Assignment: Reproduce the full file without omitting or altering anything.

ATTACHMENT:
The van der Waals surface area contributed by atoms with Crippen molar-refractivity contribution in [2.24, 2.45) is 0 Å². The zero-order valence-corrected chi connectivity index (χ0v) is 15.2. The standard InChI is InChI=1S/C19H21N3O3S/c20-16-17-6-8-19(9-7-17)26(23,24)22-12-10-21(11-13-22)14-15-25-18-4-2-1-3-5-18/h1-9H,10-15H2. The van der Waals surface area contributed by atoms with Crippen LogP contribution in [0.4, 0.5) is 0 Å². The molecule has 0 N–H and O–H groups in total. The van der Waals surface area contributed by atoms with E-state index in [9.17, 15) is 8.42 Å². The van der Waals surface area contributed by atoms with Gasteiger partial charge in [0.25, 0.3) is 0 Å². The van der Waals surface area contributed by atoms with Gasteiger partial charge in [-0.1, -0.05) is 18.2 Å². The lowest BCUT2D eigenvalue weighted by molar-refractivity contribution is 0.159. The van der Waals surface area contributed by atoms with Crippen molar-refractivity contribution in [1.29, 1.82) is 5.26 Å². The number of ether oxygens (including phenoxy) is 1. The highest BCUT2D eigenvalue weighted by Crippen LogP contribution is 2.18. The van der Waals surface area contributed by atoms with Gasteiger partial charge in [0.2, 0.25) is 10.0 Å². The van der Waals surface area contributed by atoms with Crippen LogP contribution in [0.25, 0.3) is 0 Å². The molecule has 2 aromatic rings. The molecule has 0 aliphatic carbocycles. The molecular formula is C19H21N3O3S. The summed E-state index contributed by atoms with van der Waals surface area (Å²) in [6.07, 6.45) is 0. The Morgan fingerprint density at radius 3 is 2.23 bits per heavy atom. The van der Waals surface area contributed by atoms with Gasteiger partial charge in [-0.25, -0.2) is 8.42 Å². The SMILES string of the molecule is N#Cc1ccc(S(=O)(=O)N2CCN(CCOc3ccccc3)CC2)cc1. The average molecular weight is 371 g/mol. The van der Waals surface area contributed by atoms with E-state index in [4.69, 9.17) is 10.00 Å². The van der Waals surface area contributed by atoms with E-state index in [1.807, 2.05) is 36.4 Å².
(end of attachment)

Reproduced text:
The van der Waals surface area contributed by atoms with Crippen molar-refractivity contribution in [2.24, 2.45) is 0 Å². The zero-order valence-corrected chi connectivity index (χ0v) is 15.2. The standard InChI is InChI=1S/C19H21N3O3S/c20-16-17-6-8-19(9-7-17)26(23,24)22-12-10-21(11-13-22)14-15-25-18-4-2-1-3-5-18/h1-9H,10-15H2. The van der Waals surface area contributed by atoms with Crippen LogP contribution in [0.4, 0.5) is 0 Å². The molecule has 0 N–H and O–H groups in total. The van der Waals surface area contributed by atoms with E-state index in [9.17, 15) is 8.42 Å². The van der Waals surface area contributed by atoms with Gasteiger partial charge in [0.25, 0.3) is 0 Å². The van der Waals surface area contributed by atoms with Gasteiger partial charge in [-0.1, -0.05) is 18.2 Å². The lowest BCUT2D eigenvalue weighted by molar-refractivity contribution is 0.159. The van der Waals surface area contributed by atoms with Crippen molar-refractivity contribution in [1.29, 1.82) is 5.26 Å². The number of ether oxygens (including phenoxy) is 1. The highest BCUT2D eigenvalue weighted by Crippen LogP contribution is 2.18. The van der Waals surface area contributed by atoms with Gasteiger partial charge in [0.2, 0.25) is 10.0 Å². The van der Waals surface area contributed by atoms with Crippen LogP contribution in [0.25, 0.3) is 0 Å². The molecule has 2 aromatic rings. The molecule has 0 aliphatic carbocycles. The molecular formula is C19H21N3O3S. The summed E-state index contributed by atoms with van der Waals surface area (Å²) in [6.07, 6.45) is 0. The Morgan fingerprint density at radius 3 is 2.23 bits per heavy atom. The van der Waals surface area contributed by atoms with Gasteiger partial charge in [-0.25, -0.2) is 8.42 Å². The SMILES string of the molecule is N#Cc1ccc(S(=O)(=O)N2CCN(CCOc3ccccc3)CC2)cc1. The average molecular weight is 371 g/mol. The van der Waals surface area contributed by atoms with E-state index in [4.69, 9.17) is 10.00 Å². The van der Waals surface area contributed by atoms with E-state index in [1.807, 2.05) is 36.4 Å².